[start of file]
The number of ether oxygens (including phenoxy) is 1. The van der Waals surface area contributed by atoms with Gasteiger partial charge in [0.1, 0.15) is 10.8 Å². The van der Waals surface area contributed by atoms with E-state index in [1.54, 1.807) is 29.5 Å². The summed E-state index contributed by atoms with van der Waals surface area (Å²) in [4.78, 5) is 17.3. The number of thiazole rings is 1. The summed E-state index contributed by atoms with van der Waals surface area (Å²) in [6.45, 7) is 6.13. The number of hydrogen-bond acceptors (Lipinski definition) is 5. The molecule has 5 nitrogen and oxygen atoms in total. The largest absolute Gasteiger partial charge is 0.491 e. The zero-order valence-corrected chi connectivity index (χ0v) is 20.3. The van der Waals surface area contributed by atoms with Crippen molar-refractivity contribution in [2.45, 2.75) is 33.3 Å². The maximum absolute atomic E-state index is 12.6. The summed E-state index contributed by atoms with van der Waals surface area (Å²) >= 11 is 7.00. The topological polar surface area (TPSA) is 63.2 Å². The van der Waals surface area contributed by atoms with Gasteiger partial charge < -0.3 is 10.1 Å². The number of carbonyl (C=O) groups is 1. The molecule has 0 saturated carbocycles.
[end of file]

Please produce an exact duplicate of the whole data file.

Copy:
The number of ether oxygens (including phenoxy) is 1. The van der Waals surface area contributed by atoms with Gasteiger partial charge in [0.1, 0.15) is 10.8 Å². The van der Waals surface area contributed by atoms with E-state index in [1.54, 1.807) is 29.5 Å². The summed E-state index contributed by atoms with van der Waals surface area (Å²) in [4.78, 5) is 17.3. The number of thiazole rings is 1. The summed E-state index contributed by atoms with van der Waals surface area (Å²) in [6.45, 7) is 6.13. The number of hydrogen-bond acceptors (Lipinski definition) is 5. The molecule has 5 nitrogen and oxygen atoms in total. The largest absolute Gasteiger partial charge is 0.491 e. The zero-order valence-corrected chi connectivity index (χ0v) is 20.3. The van der Waals surface area contributed by atoms with Crippen molar-refractivity contribution in [2.45, 2.75) is 33.3 Å². The maximum absolute atomic E-state index is 12.6. The summed E-state index contributed by atoms with van der Waals surface area (Å²) >= 11 is 7.00. The topological polar surface area (TPSA) is 63.2 Å². The van der Waals surface area contributed by atoms with Gasteiger partial charge < -0.3 is 10.1 Å². The number of carbonyl (C=O) groups is 1. The molecule has 0 saturated carbocycles.